Complexity of In-Vehicle Controllers and Their Effect on Task Performance

Seul Chan Lee, Yong Gu Ji

Research output: Contribution to journalArticlepeer-review

14 Citations (Scopus)


Smart functions in vehicles have led to an increase in the complexity of control interfaces. This study aims to develop a model for evaluating in-vehicle controller complexity and to investigate the relationship between complexity and task performance. A research framework consisting of three complexity dimensions (functional, behavioral, and structural dimensions) and controller-related variables was developed based on previous literature. A user experiment was conducted using 10 vehicles and 91 participants. A regression analysis was used to examine the relationship between the measurement variables and perceived controller complexity, and the results indicated correlations between them. An increase in functional dimension variables caused an increase in the perceived complexity level, while behavioral dimension variables are not a statistically significant predictor. Structural dimension variables showed different results depending on the characteristics of the variables. The results of the control task experiment showed a negative correlation between task performance and the perceived complexity level. In addition, satisfaction decreased with increasing levels of complexity. These results provide insights for managing in-vehicle controller complexity.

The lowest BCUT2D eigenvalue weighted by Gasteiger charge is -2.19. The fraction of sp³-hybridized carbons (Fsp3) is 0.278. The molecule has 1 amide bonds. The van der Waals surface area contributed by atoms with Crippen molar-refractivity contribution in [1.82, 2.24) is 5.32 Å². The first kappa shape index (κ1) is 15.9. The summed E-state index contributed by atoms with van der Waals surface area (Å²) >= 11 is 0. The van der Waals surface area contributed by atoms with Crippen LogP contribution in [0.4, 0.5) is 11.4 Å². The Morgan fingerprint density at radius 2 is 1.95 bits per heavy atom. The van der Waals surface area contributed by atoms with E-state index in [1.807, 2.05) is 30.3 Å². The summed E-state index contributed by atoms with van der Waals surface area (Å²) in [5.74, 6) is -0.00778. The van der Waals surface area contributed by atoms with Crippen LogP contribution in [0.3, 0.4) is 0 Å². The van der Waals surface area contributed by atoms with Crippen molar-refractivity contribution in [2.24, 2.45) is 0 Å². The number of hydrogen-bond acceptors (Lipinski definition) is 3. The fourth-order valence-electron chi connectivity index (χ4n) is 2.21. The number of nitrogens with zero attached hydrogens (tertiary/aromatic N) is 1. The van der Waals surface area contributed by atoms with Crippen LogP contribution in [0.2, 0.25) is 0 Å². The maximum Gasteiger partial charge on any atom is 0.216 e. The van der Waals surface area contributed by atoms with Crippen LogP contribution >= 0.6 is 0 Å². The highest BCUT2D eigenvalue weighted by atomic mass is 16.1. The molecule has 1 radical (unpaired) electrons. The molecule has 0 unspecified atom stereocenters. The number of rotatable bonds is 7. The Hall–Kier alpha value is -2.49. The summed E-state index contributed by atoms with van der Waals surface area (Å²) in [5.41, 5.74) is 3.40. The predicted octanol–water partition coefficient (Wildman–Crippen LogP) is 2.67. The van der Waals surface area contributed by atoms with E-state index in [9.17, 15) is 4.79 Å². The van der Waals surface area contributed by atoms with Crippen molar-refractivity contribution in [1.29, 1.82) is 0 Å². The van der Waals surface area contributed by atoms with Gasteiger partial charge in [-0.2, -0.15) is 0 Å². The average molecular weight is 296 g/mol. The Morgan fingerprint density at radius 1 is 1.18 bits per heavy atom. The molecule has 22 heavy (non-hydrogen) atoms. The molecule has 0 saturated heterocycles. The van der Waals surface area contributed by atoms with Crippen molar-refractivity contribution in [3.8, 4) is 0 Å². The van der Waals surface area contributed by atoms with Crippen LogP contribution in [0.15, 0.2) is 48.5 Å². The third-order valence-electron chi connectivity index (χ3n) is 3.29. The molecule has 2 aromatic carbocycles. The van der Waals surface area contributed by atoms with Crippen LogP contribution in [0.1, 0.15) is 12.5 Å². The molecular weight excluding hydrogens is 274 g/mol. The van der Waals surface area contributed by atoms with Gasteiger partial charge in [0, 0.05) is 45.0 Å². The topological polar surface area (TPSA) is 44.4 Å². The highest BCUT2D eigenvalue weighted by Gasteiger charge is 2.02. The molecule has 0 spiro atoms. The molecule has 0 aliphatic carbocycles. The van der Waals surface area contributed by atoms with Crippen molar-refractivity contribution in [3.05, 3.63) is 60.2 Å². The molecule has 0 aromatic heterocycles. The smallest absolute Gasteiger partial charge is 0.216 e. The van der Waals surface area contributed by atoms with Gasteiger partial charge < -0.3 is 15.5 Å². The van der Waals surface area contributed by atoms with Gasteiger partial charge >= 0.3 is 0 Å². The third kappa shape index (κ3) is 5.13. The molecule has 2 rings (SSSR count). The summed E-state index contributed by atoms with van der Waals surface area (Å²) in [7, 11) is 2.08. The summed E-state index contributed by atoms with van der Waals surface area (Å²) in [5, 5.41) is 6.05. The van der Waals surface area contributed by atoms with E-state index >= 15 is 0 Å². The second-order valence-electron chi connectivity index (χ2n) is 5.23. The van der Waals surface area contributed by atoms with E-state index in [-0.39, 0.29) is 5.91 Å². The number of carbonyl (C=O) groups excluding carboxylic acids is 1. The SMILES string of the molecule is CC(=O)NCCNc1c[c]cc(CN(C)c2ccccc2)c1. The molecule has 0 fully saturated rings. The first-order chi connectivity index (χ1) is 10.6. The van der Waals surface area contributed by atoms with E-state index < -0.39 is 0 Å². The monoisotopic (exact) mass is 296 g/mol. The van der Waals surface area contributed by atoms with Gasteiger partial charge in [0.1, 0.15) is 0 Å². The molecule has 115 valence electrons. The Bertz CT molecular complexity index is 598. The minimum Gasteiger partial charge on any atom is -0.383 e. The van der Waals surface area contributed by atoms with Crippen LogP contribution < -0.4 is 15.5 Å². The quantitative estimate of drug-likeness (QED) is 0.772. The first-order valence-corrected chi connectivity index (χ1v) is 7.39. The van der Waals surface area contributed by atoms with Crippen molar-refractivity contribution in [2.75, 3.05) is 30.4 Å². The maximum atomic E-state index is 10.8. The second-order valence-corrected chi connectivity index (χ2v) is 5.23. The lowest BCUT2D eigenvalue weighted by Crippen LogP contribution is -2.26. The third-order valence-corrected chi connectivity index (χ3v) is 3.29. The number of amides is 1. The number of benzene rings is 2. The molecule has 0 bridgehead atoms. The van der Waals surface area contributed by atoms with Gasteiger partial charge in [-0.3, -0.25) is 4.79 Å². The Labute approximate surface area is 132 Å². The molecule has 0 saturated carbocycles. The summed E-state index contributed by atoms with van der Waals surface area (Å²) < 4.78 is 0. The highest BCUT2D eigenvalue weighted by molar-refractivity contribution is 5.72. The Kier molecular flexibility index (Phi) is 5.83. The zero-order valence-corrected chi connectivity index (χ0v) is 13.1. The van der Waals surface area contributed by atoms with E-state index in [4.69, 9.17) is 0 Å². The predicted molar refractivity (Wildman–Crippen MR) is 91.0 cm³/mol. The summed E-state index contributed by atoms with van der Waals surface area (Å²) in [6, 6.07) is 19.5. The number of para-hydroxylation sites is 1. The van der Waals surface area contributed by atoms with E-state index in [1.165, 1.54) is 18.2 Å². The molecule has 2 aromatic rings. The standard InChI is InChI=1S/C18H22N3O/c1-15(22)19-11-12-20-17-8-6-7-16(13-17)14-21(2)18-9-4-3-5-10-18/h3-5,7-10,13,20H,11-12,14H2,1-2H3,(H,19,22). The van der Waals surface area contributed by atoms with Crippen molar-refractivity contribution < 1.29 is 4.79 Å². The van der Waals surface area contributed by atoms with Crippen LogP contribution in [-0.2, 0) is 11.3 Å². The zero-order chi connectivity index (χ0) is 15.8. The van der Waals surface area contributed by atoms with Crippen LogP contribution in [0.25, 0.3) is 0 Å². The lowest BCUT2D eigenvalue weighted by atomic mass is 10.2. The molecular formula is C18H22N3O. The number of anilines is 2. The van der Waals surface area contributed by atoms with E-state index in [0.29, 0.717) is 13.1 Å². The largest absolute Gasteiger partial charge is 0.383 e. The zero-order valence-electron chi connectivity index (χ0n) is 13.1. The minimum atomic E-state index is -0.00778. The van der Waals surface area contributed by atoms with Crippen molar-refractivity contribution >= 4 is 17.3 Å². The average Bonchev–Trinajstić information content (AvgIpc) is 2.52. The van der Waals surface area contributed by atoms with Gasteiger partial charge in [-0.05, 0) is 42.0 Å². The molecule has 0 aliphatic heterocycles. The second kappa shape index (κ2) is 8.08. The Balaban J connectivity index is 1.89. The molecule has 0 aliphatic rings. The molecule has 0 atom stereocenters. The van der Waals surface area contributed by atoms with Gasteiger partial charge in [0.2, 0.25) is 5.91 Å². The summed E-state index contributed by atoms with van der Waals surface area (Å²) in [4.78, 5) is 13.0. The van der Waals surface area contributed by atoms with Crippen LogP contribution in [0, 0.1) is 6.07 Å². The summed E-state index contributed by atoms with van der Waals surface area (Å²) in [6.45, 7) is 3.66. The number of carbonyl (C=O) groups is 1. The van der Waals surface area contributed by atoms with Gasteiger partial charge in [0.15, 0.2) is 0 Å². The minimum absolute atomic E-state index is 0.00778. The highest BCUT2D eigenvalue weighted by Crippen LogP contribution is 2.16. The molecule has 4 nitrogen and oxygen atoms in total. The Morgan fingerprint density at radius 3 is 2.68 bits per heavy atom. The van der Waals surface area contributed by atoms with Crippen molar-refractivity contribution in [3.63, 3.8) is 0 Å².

Original languageEnglish
Pages (from-to)65-74
Number of pages10
JournalInternational Journal of Human-Computer Interaction
Issue number1
Publication statusPublished - 2019 Jan 2

Bibliographical note

Publisher Copyright:
© 2018, © 2018 Taylor & Francis Group, LLC.

All Science Journal Classification (ASJC) codes

  • Human Factors and Ergonomics
  • Human-Computer Interaction
  • Computer Science Applications


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